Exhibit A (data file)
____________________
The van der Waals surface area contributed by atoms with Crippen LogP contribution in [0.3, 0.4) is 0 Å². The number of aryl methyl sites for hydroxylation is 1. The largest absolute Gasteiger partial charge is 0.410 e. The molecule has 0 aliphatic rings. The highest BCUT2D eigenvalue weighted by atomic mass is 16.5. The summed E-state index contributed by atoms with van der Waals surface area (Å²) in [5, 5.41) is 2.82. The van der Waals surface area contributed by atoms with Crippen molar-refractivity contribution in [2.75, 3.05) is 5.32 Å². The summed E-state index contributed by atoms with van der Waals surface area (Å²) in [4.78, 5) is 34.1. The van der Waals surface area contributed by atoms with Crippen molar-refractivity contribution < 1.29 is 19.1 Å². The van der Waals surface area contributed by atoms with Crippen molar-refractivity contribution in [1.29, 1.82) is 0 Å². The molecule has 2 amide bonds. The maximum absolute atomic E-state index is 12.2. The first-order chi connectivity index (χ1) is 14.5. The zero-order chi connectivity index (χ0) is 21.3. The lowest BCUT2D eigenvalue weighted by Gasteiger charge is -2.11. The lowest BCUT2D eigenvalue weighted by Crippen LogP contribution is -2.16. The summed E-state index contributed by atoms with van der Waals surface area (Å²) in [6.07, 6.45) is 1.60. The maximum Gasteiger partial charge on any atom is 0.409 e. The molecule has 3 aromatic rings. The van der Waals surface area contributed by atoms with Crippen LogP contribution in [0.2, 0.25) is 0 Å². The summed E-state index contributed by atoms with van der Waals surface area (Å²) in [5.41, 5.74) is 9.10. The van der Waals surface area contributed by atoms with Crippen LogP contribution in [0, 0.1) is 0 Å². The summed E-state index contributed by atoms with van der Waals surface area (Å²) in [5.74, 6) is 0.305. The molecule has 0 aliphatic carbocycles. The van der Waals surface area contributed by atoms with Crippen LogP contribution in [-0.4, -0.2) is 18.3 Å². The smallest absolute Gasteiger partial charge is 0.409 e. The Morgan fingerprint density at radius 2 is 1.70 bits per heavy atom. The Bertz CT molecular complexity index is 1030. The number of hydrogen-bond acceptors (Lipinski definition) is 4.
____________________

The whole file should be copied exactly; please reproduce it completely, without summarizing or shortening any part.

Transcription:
The van der Waals surface area contributed by atoms with Crippen LogP contribution in [0.3, 0.4) is 0 Å². The number of aryl methyl sites for hydroxylation is 1. The largest absolute Gasteiger partial charge is 0.410 e. The molecule has 0 aliphatic rings. The highest BCUT2D eigenvalue weighted by atomic mass is 16.5. The summed E-state index contributed by atoms with van der Waals surface area (Å²) in [5, 5.41) is 2.82. The van der Waals surface area contributed by atoms with Crippen molar-refractivity contribution in [2.75, 3.05) is 5.32 Å². The summed E-state index contributed by atoms with van der Waals surface area (Å²) in [4.78, 5) is 34.1. The van der Waals surface area contributed by atoms with Crippen molar-refractivity contribution < 1.29 is 19.1 Å². The van der Waals surface area contributed by atoms with Crippen molar-refractivity contribution in [1.29, 1.82) is 0 Å². The molecule has 2 amide bonds. The maximum absolute atomic E-state index is 12.2. The first-order chi connectivity index (χ1) is 14.5. The zero-order chi connectivity index (χ0) is 21.3. The lowest BCUT2D eigenvalue weighted by Gasteiger charge is -2.11. The lowest BCUT2D eigenvalue weighted by Crippen LogP contribution is -2.16. The summed E-state index contributed by atoms with van der Waals surface area (Å²) in [6.07, 6.45) is 1.60. The maximum Gasteiger partial charge on any atom is 0.409 e. The molecule has 3 aromatic rings. The van der Waals surface area contributed by atoms with Crippen LogP contribution in [0.2, 0.25) is 0 Å². The summed E-state index contributed by atoms with van der Waals surface area (Å²) in [5.41, 5.74) is 9.10. The van der Waals surface area contributed by atoms with Crippen LogP contribution in [0, 0.1) is 0 Å². The summed E-state index contributed by atoms with van der Waals surface area (Å²) in [5.74, 6) is 0.305. The molecule has 0 aliphatic carbocycles. The van der Waals surface area contributed by atoms with Crippen LogP contribution in [-0.4, -0.2) is 18.3 Å². The smallest absolute Gasteiger partial charge is 0.409 e. The Morgan fingerprint density at radius 2 is 1.70 bits per heavy atom. The Bertz CT molecular complexity index is 1030. The number of hydrogen-bond acceptors (Lipinski definition) is 4.